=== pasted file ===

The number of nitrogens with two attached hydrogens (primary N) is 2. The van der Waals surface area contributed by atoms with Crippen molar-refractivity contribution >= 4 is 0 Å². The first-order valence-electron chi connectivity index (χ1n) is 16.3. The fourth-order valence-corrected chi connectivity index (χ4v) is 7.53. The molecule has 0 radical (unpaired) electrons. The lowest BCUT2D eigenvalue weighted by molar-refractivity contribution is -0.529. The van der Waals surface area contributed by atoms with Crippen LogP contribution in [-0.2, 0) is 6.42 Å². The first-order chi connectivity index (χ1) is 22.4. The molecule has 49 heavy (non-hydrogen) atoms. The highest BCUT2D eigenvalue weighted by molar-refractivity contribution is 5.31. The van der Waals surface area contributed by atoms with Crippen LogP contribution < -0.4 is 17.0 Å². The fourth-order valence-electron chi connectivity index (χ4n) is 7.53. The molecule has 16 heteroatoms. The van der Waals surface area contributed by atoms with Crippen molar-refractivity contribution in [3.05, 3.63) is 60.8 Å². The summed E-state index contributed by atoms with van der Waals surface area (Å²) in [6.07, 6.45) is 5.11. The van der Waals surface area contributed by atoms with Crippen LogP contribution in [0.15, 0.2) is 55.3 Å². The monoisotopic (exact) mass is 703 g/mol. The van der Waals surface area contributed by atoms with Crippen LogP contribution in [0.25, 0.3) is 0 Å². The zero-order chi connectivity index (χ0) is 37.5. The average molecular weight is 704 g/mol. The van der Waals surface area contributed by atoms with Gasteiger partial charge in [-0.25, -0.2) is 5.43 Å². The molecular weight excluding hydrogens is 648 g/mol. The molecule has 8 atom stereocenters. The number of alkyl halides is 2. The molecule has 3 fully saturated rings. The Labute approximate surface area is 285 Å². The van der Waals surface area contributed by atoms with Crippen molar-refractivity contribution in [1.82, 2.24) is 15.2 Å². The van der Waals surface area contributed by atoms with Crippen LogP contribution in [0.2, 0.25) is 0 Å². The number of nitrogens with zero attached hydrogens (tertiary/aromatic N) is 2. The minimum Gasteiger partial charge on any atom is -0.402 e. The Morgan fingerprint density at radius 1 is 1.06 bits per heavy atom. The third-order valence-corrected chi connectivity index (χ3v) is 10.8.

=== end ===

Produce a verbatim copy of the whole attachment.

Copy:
The number of nitrogens with two attached hydrogens (primary N) is 2. The van der Waals surface area contributed by atoms with Crippen molar-refractivity contribution >= 4 is 0 Å². The first-order valence-electron chi connectivity index (χ1n) is 16.3. The fourth-order valence-corrected chi connectivity index (χ4v) is 7.53. The molecule has 0 radical (unpaired) electrons. The lowest BCUT2D eigenvalue weighted by molar-refractivity contribution is -0.529. The van der Waals surface area contributed by atoms with Crippen LogP contribution in [-0.2, 0) is 6.42 Å². The first-order chi connectivity index (χ1) is 22.4. The molecule has 49 heavy (non-hydrogen) atoms. The highest BCUT2D eigenvalue weighted by molar-refractivity contribution is 5.31. The van der Waals surface area contributed by atoms with Crippen LogP contribution < -0.4 is 17.0 Å². The fourth-order valence-electron chi connectivity index (χ4n) is 7.53. The molecule has 16 heteroatoms. The van der Waals surface area contributed by atoms with Crippen molar-refractivity contribution in [3.05, 3.63) is 60.8 Å². The summed E-state index contributed by atoms with van der Waals surface area (Å²) in [6.07, 6.45) is 5.11. The van der Waals surface area contributed by atoms with Crippen LogP contribution in [0.15, 0.2) is 55.3 Å². The monoisotopic (exact) mass is 703 g/mol. The van der Waals surface area contributed by atoms with Crippen LogP contribution in [0.25, 0.3) is 0 Å². The zero-order chi connectivity index (χ0) is 37.5. The average molecular weight is 704 g/mol. The van der Waals surface area contributed by atoms with Gasteiger partial charge in [-0.25, -0.2) is 5.43 Å². The molecular weight excluding hydrogens is 648 g/mol. The molecule has 8 atom stereocenters. The number of alkyl halides is 2. The molecule has 3 fully saturated rings. The Labute approximate surface area is 285 Å². The van der Waals surface area contributed by atoms with Crippen molar-refractivity contribution in [1.82, 2.24) is 15.2 Å². The van der Waals surface area contributed by atoms with Crippen LogP contribution in [0.2, 0.25) is 0 Å². The number of nitrogens with zero attached hydrogens (tertiary/aromatic N) is 2. The minimum Gasteiger partial charge on any atom is -0.402 e. The Morgan fingerprint density at radius 1 is 1.06 bits per heavy atom. The third-order valence-corrected chi connectivity index (χ3v) is 10.8.